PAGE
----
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Shareholding drives Taxi Live Africa’s aspirations

On-demand e-hailing app Taxi Live Africa has announced a shareholding scheme for drivers based on 40% profit share to be split equally between drivers and owners with dividends paid out every three months.

Company founder Luvuyo Ntshayi said Taxi Live Africa is the only e-hailing service provider in South Africa that recognises drivers as shareholders.

“Drivers qualify for a shareholding upon their approval. Drivers and owners receive monthly financial performance reports of the company within the first seven days of each month, this report also includes a driver’s performance assessment .To benefit from the shareholding drivers and owners need to (meet) certain targets that are specified on their contracts to ensure their equal contribution and return benefits.”

The company first launched in Durban in June 2019 and has since expanded to Johannesburg and Pretoria.

Ntshayi said since the company’s soft launch in Johannesburg on 24 July 2020, it has been busy with the registration of new drivers.

“Currently we have registered 6 874 with us since our first launch in Durban last … setting another record of signup more than 1000 drivers in Johannesburg within one week,” he said.

While the company is focused primarily on gaining ground within the South African market, the plan is to eventually expand across the continent.

Ntshayi said the company will continue to focus on South Africa in the next six months, and will soon announce launch dates for Cape Town, East London, Port Elizabeth and George.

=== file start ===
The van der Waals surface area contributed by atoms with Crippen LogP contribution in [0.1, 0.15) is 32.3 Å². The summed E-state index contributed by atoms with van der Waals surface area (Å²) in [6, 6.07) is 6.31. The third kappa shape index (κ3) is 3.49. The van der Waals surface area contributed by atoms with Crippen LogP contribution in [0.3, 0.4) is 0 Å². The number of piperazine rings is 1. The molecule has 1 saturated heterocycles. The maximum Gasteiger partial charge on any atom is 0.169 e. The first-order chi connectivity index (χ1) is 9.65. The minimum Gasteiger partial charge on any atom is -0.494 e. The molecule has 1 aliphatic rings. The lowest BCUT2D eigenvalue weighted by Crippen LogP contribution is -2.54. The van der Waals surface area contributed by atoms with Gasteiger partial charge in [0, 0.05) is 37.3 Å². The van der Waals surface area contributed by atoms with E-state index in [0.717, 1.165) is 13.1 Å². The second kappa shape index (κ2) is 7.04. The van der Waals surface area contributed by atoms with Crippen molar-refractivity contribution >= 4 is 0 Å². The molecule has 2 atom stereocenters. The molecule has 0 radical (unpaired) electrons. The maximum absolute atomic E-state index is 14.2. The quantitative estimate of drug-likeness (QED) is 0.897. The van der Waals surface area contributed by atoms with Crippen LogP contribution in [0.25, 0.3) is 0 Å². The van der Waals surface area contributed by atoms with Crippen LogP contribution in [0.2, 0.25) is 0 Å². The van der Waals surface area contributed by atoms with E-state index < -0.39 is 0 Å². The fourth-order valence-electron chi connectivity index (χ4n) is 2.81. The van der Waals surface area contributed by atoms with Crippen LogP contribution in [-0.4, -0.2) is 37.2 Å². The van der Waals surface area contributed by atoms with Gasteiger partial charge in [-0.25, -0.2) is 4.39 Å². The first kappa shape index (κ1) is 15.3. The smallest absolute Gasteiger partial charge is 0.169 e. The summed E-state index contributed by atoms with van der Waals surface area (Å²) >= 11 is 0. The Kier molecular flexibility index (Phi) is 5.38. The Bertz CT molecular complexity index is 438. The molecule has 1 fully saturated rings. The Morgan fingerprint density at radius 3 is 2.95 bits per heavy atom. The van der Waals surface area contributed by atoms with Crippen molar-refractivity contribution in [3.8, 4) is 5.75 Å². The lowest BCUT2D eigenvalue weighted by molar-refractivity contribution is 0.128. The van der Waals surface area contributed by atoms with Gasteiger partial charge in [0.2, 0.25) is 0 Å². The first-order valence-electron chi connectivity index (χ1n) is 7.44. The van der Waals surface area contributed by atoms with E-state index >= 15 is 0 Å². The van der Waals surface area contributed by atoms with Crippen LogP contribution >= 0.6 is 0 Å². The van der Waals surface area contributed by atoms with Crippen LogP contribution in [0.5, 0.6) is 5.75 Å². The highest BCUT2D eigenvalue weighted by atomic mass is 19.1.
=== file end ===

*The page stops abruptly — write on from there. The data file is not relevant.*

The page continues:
Access to COVID-19 relief fund

In early April 2020 ITWeb reported that disgruntled ride-hailing drivers from Uber and Bolt were lobbying government to allow them to be included in the COVID-19 Relief Fund.

Ntshayi believes the South African government, specifically the Department of Transport, is doing a good job in regulating the taxi industry, including e-hailing service providers and operators.

“My view on a relief fund is that (the) SA government - especially the department of transport under the leadership of Hon Mr Fikile Mbalula - is doing a good job towards regulating the taxi industry which includes e-hailing service providers and operators. As a founder and CEO of Taxi Live Africa, I am pretty much involved in discussions to regulate the industry working directly with the Minister’s office, his task team and other affected stakeholders.”

“I strong believe that formalisation of the taxi industry is needed, which requires regulation. One of the things that I believe and have already proposed to the government is that it should be included on the government regulation that all e-hailing service providers who profiteer from the taxi industry should give a 40% share of their business to drivers and owners.”

Market rivalry

Asked about local competition and the well-known rivalry that exists between traditional and metered taxi operators and e-hailing service providers, Ntshayi said the company is not concerned about the fights and its strategy is to empower both parties.

“….in JHB and Pretoria we have introduced Taxi Live Africa to the meter taxi operators and we understand their problem of not being able to purchase new vehicles that can meet the normal requirement that (vehicles) cannot be more than five years old. Taxi live Africa we allow cars up to ten years old and of cause all cars are subject to inspection to ensure they are in a good looking and driving condition to carry passengers. Due to the mutual respect and continuous engagement with other stakeholders our drivers have never experienced violence from the meter or taxi industry.”

“We believe in socialism and creating real entrepreneurs in our society" Ntshayi added.

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